Kansas Transportation Department granted permission for beyond-line-of-sight drone operation

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The Kansas Department of Transportation (KDOT) has been granted permission to conduct the first ever Beyond Visual Line of Sight (BVLOS) drone operation in the US that leverages only onboard detect-and-avoid systems.

The operation marks the first-ever FAA authorised operation to fly without a requirement for visual observers or ground-based radar.

It is the result of the 31-member Kansas Unmanned Aircraft Systems (UAS) Integration Pilot Program (IPP) team’s efforts to advance drone technologies.

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In a collaborative effort between Kansas State University Polytechnic Campus (K-State Polytechnic), Westar Energy, Iris Automation and KDOT, the Kansas IPP team will fly a nine-mile track to evaluate technologies to inspect power lines in rural Kansas.

This approval is the first of its kind for long line linear infrastructure and is the first step to enable routine commercial infrastructure inspection across the state.

Bob Brock, the KDOT director of aviation, said: “The UAS industry has worked over 10 years to demonstrate the most significant commercial benefit of drone operations within the United States.

“We are proud of the joint state, university and industry team effort that made this landmark decision possible.”

Mike Kelly, Westar Energy senior UAS coordinator, added: “The ability to fly BVLOS missions without ground-based radar or visual observers is a significant advancement, and Westar Energy views this as an opportunity to play a key role in shaping the future of UAS operations within the utility industry.”

“Being able to operate under this waiver allows the Kansas IPP team the ability to research and develop truly scalable BVLOS UAS operations for the automated inspection of linear infrastructure.”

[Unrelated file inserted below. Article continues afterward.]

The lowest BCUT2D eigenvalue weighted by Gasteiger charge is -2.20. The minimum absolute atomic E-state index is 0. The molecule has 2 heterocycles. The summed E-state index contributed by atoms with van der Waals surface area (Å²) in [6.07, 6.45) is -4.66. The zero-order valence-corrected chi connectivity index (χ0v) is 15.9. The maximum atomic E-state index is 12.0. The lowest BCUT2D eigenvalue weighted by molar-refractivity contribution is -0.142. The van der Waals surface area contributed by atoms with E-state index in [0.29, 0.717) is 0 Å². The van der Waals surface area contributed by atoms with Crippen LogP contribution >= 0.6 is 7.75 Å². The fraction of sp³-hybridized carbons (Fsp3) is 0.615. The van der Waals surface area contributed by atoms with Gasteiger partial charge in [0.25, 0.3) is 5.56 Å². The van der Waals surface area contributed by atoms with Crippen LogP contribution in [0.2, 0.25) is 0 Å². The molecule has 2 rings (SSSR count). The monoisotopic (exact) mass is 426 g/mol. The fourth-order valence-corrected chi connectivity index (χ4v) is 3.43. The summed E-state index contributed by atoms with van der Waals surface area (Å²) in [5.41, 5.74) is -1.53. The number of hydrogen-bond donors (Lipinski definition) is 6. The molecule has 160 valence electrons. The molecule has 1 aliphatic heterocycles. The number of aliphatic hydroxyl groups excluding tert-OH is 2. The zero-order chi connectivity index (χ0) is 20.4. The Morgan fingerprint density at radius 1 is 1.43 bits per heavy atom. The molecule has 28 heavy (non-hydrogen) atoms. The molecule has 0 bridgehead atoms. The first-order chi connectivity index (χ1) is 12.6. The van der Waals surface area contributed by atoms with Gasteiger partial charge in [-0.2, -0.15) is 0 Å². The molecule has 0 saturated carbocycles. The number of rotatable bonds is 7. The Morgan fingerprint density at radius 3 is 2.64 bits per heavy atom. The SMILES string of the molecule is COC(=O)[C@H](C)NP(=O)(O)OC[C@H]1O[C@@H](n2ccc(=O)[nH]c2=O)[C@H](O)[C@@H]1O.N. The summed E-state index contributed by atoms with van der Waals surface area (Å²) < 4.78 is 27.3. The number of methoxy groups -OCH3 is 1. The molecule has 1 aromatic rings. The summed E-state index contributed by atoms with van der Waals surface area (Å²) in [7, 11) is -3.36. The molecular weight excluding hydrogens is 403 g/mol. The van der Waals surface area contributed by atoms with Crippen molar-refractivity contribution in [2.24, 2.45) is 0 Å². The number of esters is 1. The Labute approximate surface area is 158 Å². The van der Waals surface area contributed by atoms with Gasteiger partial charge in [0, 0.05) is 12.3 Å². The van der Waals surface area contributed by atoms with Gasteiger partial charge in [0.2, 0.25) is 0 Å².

The Applied Aviation Research Center on the K-State Polytechnic Campus will be responsible for the training and flight operations with a cross-functional team from the KDOT IPP, with flights taking place over the next few months.

Kurt Carraway, UAS executive director of the K-State Polytechnic Applied Aviation Research Center, said: “We look forward to leveraging this waiver to integrate UAS technology into the transmission line inspection process.

“We are certain that utilities will be able to quickly realize a return on investment while mitigating safety to their maintenance personnel and increasing the reliability of their infrastructure to the general public.”

As well as being the first UAV flight in history to leverage onboard sense-and-avoid systems alone for collision avoidance, it also marks the first required automated avoidance action.

Historically, all FAA-issued Part 107 BVLOS waivers have required visual observers or ground-based radar.

Tags : BVLOSFAAKansas Department of Transportation
Patrick Cremona

The author Patrick Cremona

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